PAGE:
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Book explores intersection of Asian & black culture in popular media

Associate Professor Crystal Anderson's first book, “Beyond The Chinese Connection: Contemporary Afro-Asian Cultural Production,” was published this summer.

Associate Professor Crystal Anderson

Bruce Lee meant many things to many people as he emerged in American pop culture in the early 1970s. The famed Chinese-American martial artist-turned-actor is best known for “Fist of Fury” and “The Chinese Connection,” cinematic productions that fuse action with subtle messaging about contemporary racial issues in both the United States and Japan.

The films themselves helped give rise to contemporary works of multiethnic pop culture, including the "Rush Hour" movie series starring Chris Rock and Jackie Chan, as well as novels and anime that blend the history, values and aspirations of many blacks and Asians.

It’s the “hidden history” of both groups that interests Associate Professor Crystal Anderson, whose first book, “Beyond The Chinese Connection: Contemporary Afro-Asian Cultural Production,” looks at the intersection of black and Asian culture in the later years of the 20th century and the early years of the current millennium.

Since the 1960s, when ethnic studies first emerged as fields of academic study, scholars have focused almost exclusively on political and sociological overlaps between groups. Anderson points to many other ways in which people of different heritages come together, notably in media and the arts.

“For groups that may have direct contact with each other, we can see evidence of cultural exchange in art, in film and in music,” Anderson said.

Published this summer by the University of Mississippi Press, the book uses Bruce Lee as a lens through which to study exchanges. Arguably, there was no figure more recognized and admired among African Americans, Asians and Asian Americans as films like “Enter the Dragon,” “The Chinese Connection” and “The Big Boss” introduced Lee as a hero and global cultural icon who resonated with their experiences.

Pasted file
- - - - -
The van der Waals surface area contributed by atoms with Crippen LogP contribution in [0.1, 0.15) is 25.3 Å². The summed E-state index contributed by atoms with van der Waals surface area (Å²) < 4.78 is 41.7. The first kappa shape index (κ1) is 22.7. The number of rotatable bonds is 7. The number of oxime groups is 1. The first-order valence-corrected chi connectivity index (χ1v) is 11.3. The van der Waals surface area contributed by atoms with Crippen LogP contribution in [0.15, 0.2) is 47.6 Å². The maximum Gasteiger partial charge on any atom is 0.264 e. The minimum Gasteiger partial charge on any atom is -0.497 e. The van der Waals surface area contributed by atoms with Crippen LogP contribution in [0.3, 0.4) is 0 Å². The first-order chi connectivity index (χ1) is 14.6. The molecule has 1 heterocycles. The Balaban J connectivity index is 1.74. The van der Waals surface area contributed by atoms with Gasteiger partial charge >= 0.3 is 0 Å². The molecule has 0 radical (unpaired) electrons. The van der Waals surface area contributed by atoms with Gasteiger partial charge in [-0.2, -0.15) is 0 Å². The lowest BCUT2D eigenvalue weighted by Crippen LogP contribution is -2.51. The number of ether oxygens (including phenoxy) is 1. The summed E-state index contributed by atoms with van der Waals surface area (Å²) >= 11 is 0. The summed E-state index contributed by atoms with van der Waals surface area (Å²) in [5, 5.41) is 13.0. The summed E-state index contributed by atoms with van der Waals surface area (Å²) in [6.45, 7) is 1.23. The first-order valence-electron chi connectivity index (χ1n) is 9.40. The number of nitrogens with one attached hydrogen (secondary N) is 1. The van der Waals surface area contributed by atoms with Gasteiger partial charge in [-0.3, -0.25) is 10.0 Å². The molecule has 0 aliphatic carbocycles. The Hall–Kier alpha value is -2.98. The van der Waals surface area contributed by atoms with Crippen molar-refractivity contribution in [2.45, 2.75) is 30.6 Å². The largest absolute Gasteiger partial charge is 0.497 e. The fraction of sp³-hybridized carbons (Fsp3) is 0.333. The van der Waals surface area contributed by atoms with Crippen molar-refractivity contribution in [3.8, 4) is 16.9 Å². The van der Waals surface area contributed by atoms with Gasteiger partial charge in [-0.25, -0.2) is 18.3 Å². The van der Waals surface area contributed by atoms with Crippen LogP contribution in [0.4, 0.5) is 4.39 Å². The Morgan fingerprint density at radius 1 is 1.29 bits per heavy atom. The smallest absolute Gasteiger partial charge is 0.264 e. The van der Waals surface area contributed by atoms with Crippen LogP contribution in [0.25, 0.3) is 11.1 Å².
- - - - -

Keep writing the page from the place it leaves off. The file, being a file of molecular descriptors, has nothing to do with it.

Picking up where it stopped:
More than just a site for non-white resistance, his films established Lee as a cross-cultural icon within a transnational context. Anderson argues that Lee’s films also set the framework for future contributions to cross-cultural productions. "The Matrix" trilogy, for example, reflects the same type of multicultural protagonists resisting a dominance symbolically represented by white men.

Many people don’t have direct contact with those of other cultures, Anderson said, which is why the study of media is critical. For a large number of individuals, it’s the only way they learn about their differences with others. “Culture is important,” she said. “Culture can do work that politics can’t do.”

Anderson, the Academic Diversity Fellow at the university, joined Elon’s Department of English in 2008 having taught at the University of Kansas and Ohio University in Athens. She coordinated the university’s American Studies interdisciplinary program from 2010-2011.

A native of Richmond, Va., Anderson earned her doctorate in American Studies from the College of William & Mary. She had majored in English at the University of Richmond before earning a master’s degree in the same field from the University of Virginia.

Her current research focuses on K-pop, the “Korean Wave” of popular music and film exemplified by artists such as Psy and his popular American radio hit, “Gangnam Style.” Anderson has started work on a project that explores the influence of R&B on contemporary K-pop music.

Eric Townsend,
7/21/2013 8:00 PM